Zurich Ins. Co.v.Lumbermen's Casualty Co.

Appellate Division of the Supreme Court of New York, First DepartmentNov 14, 1996
233 A.D.2d 186 (N.Y. App. Div. 1996)
233 A.D.2d 186649 N.Y.S.2d 660

November 14, 1996.

Judgment, Supreme Court, New York County (Ira Gammerman, J.), entered December 14, 1995, which awarded plaintiff 50% of the settlement of an underlying personal injury action and certain related attorneys' fees and expenses, for an aggregate principal sum of $94,874.21, unanimously affirmed, with costs.

Before: Milonas, J.P., Kupferman, Ross, Williams and Tom, JJ.


The motion court properly determined that Lumbermen's was estopped from disclaiming liability on the contractual indemnification claim given the insurer's delay in doing so and its failure to adequately explain the basis for the disclaimer ( see, Hartford Ins. Co. v County of Nassau, 46 NY2d 1028, 1030). Lumbermen's acknowledged, in April and June of 1991, its duty to defend in regard to the "contractual allegations", and was kept abreast of developments over the next two or three years, without making known any intention to disclaim liability. Its claim that a conflict of interest suddenly developed between it and Zurich is unsubstantiated. Under these circumstances, the failure to openly adopt a "no coverage" position until the middle of settlement negotiations, three years after agreeing to defend, was unreasonable.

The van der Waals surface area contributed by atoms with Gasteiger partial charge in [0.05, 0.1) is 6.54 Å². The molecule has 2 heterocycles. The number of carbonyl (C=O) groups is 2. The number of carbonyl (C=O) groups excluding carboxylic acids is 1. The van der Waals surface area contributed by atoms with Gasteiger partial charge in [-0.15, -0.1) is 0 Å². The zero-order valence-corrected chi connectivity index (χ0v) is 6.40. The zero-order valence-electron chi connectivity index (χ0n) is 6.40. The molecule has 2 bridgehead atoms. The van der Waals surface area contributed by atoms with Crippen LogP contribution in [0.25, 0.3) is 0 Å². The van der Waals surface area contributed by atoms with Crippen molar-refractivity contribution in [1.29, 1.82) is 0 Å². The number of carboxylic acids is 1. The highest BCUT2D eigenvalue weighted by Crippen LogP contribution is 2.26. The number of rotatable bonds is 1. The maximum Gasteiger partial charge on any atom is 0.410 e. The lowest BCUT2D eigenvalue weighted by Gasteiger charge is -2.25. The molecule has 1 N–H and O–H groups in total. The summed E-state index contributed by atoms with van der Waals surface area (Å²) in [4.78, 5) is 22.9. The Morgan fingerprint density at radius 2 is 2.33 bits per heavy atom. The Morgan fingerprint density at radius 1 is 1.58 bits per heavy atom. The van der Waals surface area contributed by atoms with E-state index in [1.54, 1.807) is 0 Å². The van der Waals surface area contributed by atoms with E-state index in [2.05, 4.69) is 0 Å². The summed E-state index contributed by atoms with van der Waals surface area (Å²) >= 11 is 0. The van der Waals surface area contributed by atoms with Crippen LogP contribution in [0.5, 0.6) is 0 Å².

Moreover, there was no substantive basis for disclaiming liability. The insured's counsel was of the opinion that the insured, a tenant, was the party at fault, based on the "repair" requirements in the lease and the insured's longstanding actual assumption of the responsibility to maintain the site of the accident. These circumstances clearly implicated the indemnification clause of the lease, which applied to injuries arising out of the tenant's "use, occupation, management or control" of the premises.

Implicit in the language of the settlement of the underlying action was a finding of liability on both contractual and common-law grounds. Contractual and common-law indemnity may coexist, and an insured that is liable under both theories is entitled to coverage from both insurers; each insurer is equally responsible for indemnifying its insured ( Hawthorne v South Bronx Community Corp., 78 NY2d 433). For that reason, and since Lumbermen's is estopped from disclaiming liability, Zurich is entitled to be reimbursed by Lumbermen's for 50% of the settlement amount and related expenses paid by Zurich.

We have considered defendant's remaining arguments and find them to be without merit.